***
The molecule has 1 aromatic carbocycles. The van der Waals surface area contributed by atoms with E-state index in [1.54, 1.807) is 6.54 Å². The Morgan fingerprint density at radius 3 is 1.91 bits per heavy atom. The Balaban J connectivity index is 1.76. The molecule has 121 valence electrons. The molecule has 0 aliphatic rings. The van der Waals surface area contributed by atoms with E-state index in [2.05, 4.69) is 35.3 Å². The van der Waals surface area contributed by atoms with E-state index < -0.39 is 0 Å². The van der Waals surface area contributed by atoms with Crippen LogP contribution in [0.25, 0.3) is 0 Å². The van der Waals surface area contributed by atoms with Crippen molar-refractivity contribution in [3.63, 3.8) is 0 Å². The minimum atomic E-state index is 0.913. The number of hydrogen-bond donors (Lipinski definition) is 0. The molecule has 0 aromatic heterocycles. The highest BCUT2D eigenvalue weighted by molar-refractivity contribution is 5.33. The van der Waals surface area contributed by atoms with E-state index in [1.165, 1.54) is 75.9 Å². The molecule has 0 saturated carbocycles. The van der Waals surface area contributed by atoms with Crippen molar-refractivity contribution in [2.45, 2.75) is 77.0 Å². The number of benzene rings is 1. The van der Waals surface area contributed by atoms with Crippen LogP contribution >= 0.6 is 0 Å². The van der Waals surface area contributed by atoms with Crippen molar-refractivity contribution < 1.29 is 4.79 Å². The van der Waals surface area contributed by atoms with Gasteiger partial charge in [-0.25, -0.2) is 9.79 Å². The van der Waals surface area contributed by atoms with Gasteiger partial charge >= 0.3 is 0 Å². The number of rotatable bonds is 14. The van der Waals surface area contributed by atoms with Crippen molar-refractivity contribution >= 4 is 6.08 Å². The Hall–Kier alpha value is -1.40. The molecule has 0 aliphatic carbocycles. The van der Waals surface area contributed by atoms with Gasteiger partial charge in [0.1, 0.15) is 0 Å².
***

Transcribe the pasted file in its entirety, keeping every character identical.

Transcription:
The molecule has 1 aromatic carbocycles. The van der Waals surface area contributed by atoms with E-state index in [1.54, 1.807) is 6.54 Å². The Morgan fingerprint density at radius 3 is 1.91 bits per heavy atom. The Balaban J connectivity index is 1.76. The molecule has 121 valence electrons. The molecule has 0 aliphatic rings. The van der Waals surface area contributed by atoms with E-state index in [2.05, 4.69) is 35.3 Å². The van der Waals surface area contributed by atoms with E-state index < -0.39 is 0 Å². The van der Waals surface area contributed by atoms with Crippen LogP contribution in [0.25, 0.3) is 0 Å². The van der Waals surface area contributed by atoms with Crippen molar-refractivity contribution in [3.63, 3.8) is 0 Å². The minimum atomic E-state index is 0.913. The number of hydrogen-bond donors (Lipinski definition) is 0. The molecule has 0 aromatic heterocycles. The highest BCUT2D eigenvalue weighted by molar-refractivity contribution is 5.33. The van der Waals surface area contributed by atoms with E-state index in [1.165, 1.54) is 75.9 Å². The molecule has 0 saturated carbocycles. The van der Waals surface area contributed by atoms with Crippen molar-refractivity contribution in [2.45, 2.75) is 77.0 Å². The number of benzene rings is 1. The van der Waals surface area contributed by atoms with Crippen LogP contribution >= 0.6 is 0 Å². The van der Waals surface area contributed by atoms with Crippen molar-refractivity contribution < 1.29 is 4.79 Å². The van der Waals surface area contributed by atoms with Gasteiger partial charge in [-0.25, -0.2) is 9.79 Å². The van der Waals surface area contributed by atoms with Gasteiger partial charge >= 0.3 is 0 Å². The number of rotatable bonds is 14. The van der Waals surface area contributed by atoms with Crippen molar-refractivity contribution >= 4 is 6.08 Å². The Hall–Kier alpha value is -1.40. The molecule has 0 aliphatic carbocycles. The van der Waals surface area contributed by atoms with Gasteiger partial charge in [0.1, 0.15) is 0 Å².